One aspect of irresponsible parenting (probably more appropriate to call it “lazy”) is the electronics issue. Growing up, I had no TV or phone, I was allowed limited computer time which I spent perusing the internet (mostly on the Discovery Channel website, because they used to show programs on dinosaurs back then). I spent most of my free time reading, playing board games, and cutting out little paper dinosaurs and airplanes, and once I did expand my electronic consumption (in 8th grade) I had a wealth of knowledge developed so I could find things that interested me, develop my writing skills, and avoid becoming a mass-consumer couch potato.

But what about those that were introduced to electronics at a younger age (like, say, elementary school)? What about those 5th graders who got an iPhone for Christmas the year before they went to middle school? Well… they’re kind of boring.

One of the biggest disadvantages of electronics is that it draws your attention away. As a writer I do tend to drown things out so I can focus, but the same thing happens when I’m just browsing. Now, give a kid an iPad and he’ll have the same reaction, focusing so much on what’s in front of him that he’ll spend no time doing something very important: talking. If you want to get anywhere in life, you have to find a way to socialize with people, but if your entire life is just spend glued to a computer screen you’re not developing a lot of social skills.

I’m ranting about this problem due to an experience I had over spring break. We were on a Western Caribbean cruise, and one night we went down to the main dining hall for dinner. A larger family, containing a few kids in the late elementary to early middle school age, sat down next to us, and even before they had all sat down the kids had pulled out their iPhones and their iPads and were busy playing Minecraft. Even when their food came they didn’t stop playing. As I was raised without electronics, and thus had to talk with my parents about topics at dinner and thus work on my speaking skills, that just felt wrong to me.

For one, it insults the intelligence of the kid because their parents are basically giving them the game as if to say “Sit quietly and don’t talk while me and the other adults have an intelligent conversation”. Kids are really intelligent (I was able to have an engaging conversation with two kids regarding superheroes, Avatar: The Last Airbender and Warhammer 40K over Thanksgiving break, and it was probably the best conversation I’ve had in a long time). Worse, it ends up hurting your kids because they are losing the ability to both think beyond “point and click” and have an intelligent conversation. I enjoy playing games like Warhammer 40K because it makes me think: I have to tailor my army meticulously so that everything works in harmony (example: getting the right combination of heavy weapons to thin out large crowds so my front-line troops can close without dying in droves). Quite a lot of video games, like the Battlefield and Call of Duty franchises have no strategy beyond “crouch behind this knee-high wall and try not to die”. And as I said earlier about focus, it’s hard to have a good conversation with someone who’s spending so much time facing a screen, and once you get them to look away they have no idea how to act.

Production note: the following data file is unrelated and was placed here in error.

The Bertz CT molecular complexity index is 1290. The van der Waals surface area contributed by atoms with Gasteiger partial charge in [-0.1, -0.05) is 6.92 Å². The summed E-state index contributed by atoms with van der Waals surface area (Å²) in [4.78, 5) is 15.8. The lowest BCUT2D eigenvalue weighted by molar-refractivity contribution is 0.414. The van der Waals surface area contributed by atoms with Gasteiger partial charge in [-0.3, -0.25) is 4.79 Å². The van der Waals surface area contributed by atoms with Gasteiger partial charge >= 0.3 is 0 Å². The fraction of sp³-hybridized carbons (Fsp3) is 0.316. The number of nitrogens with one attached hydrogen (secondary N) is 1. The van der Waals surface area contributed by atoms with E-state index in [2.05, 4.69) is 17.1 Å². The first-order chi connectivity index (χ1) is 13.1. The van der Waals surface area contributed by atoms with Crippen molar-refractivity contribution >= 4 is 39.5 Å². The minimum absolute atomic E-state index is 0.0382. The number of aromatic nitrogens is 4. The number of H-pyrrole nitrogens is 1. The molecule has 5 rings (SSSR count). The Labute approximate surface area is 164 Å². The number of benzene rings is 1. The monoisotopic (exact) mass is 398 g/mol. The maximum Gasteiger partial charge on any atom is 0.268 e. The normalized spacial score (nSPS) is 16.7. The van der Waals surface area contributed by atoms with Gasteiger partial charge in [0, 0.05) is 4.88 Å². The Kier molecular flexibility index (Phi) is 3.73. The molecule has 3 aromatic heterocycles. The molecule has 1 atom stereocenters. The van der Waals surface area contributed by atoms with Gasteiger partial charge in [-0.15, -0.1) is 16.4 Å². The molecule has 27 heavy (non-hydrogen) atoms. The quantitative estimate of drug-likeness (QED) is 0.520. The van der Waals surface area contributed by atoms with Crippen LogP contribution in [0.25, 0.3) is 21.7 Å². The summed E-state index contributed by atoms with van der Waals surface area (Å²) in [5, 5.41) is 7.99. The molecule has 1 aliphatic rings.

Secondly, it’s incredibly disrespectful to the people sitting around you, as they probably wanted a nice evening dinner and have to watch some kid get blown apart by a Creeper over at the next table (I also hate restaurants that have too many TVs; I go out with people to talk with them and catch up with things, not watch some well-paid thugs throw a piece of leather around and bowl each other over). When you are doing things that distract others from their meals, you show that you don’t care what they are doing, thus making yourself appear incredibly selfish.

I don’t have to deal with this at Wabash. Here, me and my fellows can and do engage in conversations without having our eyes fixed on a cell phone or iPad. I feel much more engaged while talking with them, and I feel I learn a lot more by listening to them rather than playing a game.

My second gripe towards lazy parents (yes, I’m still talking about poor parenting) is a lack of assertiveness. Your kids are not your friends, they are not bonsai trees; you cannot baby and concede to your kids or else they will become very greedy little monsters who won’t take no for an answer. For example, yesterday I was out picking up gifts for Christmas, and one of my stops happened to be a small restaurant. As I was waiting in line, a lady came in with her three young kids. the kids began to scuffle among themselve (something about not sitting near a fireplace or something) and after about a minute of this the mom finally got fed up and left, taking the kids outside and telling them they were going home.

Seems okay? Well, I hadn’t left yet.